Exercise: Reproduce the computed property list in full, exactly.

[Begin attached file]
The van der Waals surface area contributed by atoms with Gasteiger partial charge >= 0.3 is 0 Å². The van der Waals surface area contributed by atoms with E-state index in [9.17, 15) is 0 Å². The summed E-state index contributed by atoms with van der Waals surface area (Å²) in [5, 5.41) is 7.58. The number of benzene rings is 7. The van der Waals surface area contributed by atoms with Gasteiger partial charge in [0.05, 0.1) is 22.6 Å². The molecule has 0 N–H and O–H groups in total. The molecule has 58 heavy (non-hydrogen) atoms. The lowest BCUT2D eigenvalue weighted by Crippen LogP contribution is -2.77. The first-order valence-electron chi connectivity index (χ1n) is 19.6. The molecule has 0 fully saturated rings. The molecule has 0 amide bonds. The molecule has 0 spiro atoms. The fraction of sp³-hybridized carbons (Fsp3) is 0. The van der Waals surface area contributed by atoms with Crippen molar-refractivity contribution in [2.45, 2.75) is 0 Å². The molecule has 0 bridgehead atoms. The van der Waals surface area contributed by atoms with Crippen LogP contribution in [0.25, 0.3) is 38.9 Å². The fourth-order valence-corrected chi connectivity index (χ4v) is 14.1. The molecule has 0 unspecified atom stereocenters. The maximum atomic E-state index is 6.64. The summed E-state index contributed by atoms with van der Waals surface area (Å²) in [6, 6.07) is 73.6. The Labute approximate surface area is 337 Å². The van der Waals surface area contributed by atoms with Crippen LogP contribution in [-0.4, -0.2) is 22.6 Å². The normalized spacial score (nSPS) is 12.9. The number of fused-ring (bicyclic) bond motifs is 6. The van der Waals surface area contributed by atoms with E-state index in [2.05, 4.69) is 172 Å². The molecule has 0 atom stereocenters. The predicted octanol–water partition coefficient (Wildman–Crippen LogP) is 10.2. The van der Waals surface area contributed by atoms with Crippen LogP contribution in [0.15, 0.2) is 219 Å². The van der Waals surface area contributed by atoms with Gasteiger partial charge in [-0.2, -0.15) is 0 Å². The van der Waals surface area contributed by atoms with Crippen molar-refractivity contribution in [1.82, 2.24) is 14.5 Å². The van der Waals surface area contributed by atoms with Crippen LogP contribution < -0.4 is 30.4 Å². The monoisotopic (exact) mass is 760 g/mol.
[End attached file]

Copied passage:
The van der Waals surface area contributed by atoms with Gasteiger partial charge >= 0.3 is 0 Å². The van der Waals surface area contributed by atoms with E-state index in [9.17, 15) is 0 Å². The summed E-state index contributed by atoms with van der Waals surface area (Å²) in [5, 5.41) is 7.58. The number of benzene rings is 7. The van der Waals surface area contributed by atoms with Gasteiger partial charge in [0.05, 0.1) is 22.6 Å². The molecule has 0 N–H and O–H groups in total. The molecule has 58 heavy (non-hydrogen) atoms. The lowest BCUT2D eigenvalue weighted by Crippen LogP contribution is -2.77. The first-order valence-electron chi connectivity index (χ1n) is 19.6. The molecule has 0 fully saturated rings. The molecule has 0 amide bonds. The molecule has 0 spiro atoms. The fraction of sp³-hybridized carbons (Fsp3) is 0. The van der Waals surface area contributed by atoms with Crippen molar-refractivity contribution in [2.45, 2.75) is 0 Å². The molecule has 0 bridgehead atoms. The van der Waals surface area contributed by atoms with Crippen LogP contribution in [0.25, 0.3) is 38.9 Å². The fourth-order valence-corrected chi connectivity index (χ4v) is 14.1. The molecule has 0 unspecified atom stereocenters. The maximum atomic E-state index is 6.64. The summed E-state index contributed by atoms with van der Waals surface area (Å²) in [6, 6.07) is 73.6. The Labute approximate surface area is 337 Å². The van der Waals surface area contributed by atoms with Crippen LogP contribution in [-0.4, -0.2) is 22.6 Å². The normalized spacial score (nSPS) is 12.9. The number of fused-ring (bicyclic) bond motifs is 6. The van der Waals surface area contributed by atoms with E-state index in [2.05, 4.69) is 172 Å². The molecule has 0 atom stereocenters. The predicted octanol–water partition coefficient (Wildman–Crippen LogP) is 10.2. The van der Waals surface area contributed by atoms with Crippen LogP contribution in [0.15, 0.2) is 219 Å². The van der Waals surface area contributed by atoms with Gasteiger partial charge in [-0.2, -0.15) is 0 Å². The van der Waals surface area contributed by atoms with Crippen molar-refractivity contribution in [1.82, 2.24) is 14.5 Å². The van der Waals surface area contributed by atoms with Crippen LogP contribution < -0.4 is 30.4 Å². The monoisotopic (exact) mass is 760 g/mol.